Richard Heinberg is the author of “The End Of Growth – Adapting To Our New Economic Reality.”
An excerpt from the top of post linked-to article by Chris Hedges follows:
Survival will be determined by localities. Communities will have to create collectives to grow their own food and provide for their security, education, financial systems and self-governance, efforts that Heinberg suspects will “be discouraged and perhaps criminalized by those in authority.” This process of decentralization will, he said, become “the signal economic and social trend of the 21st century.” It will be, in effect, a repudiation of classic economic models such as free enterprise versus the planned economy or Keynesian stimulus versus austerity. The reconfiguration will arise not through ideologies, but through the necessities of survival forced on the poor and former members of the working and middle class who have joined the poor. This will inevitably create conflicts as decentralization weakens the power of the elites and the corporate state.
My online response to the above linked-to article follows:
“The collapse will also inevitably trigger the kind of instability and
unrest, including riots, that we have seen in countries such as Greece.
The elites, who understand and deeply fear the possibility of an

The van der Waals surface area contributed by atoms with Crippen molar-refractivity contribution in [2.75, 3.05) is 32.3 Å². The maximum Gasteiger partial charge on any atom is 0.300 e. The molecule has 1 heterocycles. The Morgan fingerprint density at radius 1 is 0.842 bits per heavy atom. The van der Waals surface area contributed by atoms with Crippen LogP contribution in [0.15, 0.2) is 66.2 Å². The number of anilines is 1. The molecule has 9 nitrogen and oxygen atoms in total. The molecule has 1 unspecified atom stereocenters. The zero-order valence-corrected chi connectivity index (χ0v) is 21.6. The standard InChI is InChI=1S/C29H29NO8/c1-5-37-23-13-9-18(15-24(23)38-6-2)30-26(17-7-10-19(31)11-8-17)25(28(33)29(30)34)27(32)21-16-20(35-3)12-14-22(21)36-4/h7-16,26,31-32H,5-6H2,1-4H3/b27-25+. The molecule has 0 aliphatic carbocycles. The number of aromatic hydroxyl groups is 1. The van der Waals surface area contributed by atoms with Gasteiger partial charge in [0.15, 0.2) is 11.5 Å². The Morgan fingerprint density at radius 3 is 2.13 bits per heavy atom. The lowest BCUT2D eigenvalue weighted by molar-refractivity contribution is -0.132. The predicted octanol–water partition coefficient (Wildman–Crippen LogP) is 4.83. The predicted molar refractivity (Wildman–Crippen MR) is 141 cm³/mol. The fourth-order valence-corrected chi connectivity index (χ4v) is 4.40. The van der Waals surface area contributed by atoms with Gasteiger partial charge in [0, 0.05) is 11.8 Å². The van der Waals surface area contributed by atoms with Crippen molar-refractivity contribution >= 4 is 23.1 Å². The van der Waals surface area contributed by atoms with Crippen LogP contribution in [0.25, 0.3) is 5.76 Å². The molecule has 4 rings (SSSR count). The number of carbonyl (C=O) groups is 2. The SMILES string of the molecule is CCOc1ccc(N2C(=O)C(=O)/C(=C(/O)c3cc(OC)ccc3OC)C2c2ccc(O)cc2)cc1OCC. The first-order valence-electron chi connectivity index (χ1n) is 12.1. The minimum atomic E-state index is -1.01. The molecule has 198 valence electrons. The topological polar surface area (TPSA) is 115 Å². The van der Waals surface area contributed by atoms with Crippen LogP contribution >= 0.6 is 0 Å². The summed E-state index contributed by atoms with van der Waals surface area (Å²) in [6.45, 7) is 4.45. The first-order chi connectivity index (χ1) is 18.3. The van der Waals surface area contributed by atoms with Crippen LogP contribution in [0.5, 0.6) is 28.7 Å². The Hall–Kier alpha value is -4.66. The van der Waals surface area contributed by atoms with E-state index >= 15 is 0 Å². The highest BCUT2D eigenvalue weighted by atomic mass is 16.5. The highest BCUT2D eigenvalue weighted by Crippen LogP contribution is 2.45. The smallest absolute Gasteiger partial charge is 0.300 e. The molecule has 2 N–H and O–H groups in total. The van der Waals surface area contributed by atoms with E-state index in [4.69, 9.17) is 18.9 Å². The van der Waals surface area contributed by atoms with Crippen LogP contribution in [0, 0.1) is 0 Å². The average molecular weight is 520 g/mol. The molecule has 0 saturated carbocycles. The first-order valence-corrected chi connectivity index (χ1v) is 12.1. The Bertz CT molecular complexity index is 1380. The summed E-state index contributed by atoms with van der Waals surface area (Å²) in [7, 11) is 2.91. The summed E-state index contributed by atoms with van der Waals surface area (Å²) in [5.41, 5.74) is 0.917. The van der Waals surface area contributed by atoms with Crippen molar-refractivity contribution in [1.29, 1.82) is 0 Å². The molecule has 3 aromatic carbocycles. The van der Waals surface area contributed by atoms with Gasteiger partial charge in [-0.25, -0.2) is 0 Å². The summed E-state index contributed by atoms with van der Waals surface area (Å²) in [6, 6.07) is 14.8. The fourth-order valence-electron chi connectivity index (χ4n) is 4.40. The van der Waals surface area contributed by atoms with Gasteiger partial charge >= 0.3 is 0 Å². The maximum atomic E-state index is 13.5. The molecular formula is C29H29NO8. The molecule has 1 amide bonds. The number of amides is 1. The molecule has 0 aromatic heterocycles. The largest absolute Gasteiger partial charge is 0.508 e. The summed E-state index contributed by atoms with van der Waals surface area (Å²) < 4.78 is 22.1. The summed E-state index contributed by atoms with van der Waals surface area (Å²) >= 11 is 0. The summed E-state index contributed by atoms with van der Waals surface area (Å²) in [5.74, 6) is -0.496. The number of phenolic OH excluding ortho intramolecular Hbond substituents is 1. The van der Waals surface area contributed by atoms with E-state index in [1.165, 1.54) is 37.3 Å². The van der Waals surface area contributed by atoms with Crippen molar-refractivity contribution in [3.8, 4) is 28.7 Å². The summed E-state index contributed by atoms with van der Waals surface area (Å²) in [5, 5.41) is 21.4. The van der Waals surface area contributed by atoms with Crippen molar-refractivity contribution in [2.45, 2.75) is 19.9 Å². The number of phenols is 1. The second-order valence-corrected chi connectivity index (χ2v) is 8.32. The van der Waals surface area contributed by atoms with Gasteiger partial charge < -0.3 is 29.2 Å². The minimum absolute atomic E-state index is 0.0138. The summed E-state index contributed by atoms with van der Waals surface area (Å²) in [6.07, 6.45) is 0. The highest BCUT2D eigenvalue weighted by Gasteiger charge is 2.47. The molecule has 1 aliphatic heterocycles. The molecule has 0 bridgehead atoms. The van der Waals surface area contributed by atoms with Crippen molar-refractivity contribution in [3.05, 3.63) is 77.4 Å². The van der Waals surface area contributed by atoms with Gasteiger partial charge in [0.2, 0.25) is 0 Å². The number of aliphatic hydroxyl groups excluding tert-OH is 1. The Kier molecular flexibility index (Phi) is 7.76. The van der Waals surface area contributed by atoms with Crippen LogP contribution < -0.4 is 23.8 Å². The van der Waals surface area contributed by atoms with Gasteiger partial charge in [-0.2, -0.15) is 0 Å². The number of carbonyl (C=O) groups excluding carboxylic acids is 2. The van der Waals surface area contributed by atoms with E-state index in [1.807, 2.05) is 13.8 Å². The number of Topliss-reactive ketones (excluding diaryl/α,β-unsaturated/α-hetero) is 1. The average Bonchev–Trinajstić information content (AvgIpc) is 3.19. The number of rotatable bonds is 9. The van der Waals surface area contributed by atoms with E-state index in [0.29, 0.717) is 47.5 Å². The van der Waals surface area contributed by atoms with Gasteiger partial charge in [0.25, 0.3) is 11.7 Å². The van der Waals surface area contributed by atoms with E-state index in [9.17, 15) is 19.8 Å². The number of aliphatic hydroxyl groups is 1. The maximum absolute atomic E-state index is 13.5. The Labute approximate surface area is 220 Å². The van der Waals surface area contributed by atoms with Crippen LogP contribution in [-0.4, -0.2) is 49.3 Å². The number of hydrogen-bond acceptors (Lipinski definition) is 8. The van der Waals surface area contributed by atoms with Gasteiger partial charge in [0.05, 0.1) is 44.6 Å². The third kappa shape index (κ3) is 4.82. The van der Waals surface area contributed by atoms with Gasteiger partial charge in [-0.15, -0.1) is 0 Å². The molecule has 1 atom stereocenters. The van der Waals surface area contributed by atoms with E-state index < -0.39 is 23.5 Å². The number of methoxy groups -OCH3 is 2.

unraveling, have been pillaging state resources to save their corrupt,
insolvent banks, militarize their police forces and rewrite legal codes
to criminalize dissent.” – Richard Heinberg
If they deeply fear the consequences of actions that we couldn’t stop them from taking, neither by pleading nor cajolling or in any way, then that fear will be deserved. But a money system is best at doing one thing, namely bringing out and feeding the imperfection, and all that comes with it, of humankind.
They are a macho bunch. Their approach has been one that I call the rickety mansion approach. If you injected members of the elite with a truth serum and asked them whether they would like to be masters in a rickety mansion that could come down on their heads, and everyone’s, at any time, in which they were looked after, in nanny state fashion, by a horde of servants tending to their every need and want, rather than equals in a safe, intact mansion in which everyone felt secure, respected, loved and in which individuals happily contributed and happily benfitted, which would you choose? We see the answer.
And it wasn’t necessary, except for purposes of judgement – for those who believe in God and a future intervention by him to save his project earth.
We possess free moral agency. Elites don’t have to approach civilization the way they do. They ‘choose’ to. They choose to exploit, everthing and everyone, like vampires, rather than pull together with the rest of us to make a system that works for everyone. They weren’t, in fact, born that way, even if they were born with the challenge of imperfection. Imperfect or not, Humans don’t have to choose darkness. A poor family living in a rickety house with a leaky roof can still care and it’s members can care and have love for each other and can be happy as a result. It all boils down to choices we make and our intentions.
If the family in the rickety house is everyone, then it will find a way to fix the rickety house. If it isn’t, It will need a (socialist) Batman to come along before it’s material conditions improve, but it will deserve the help when it comes.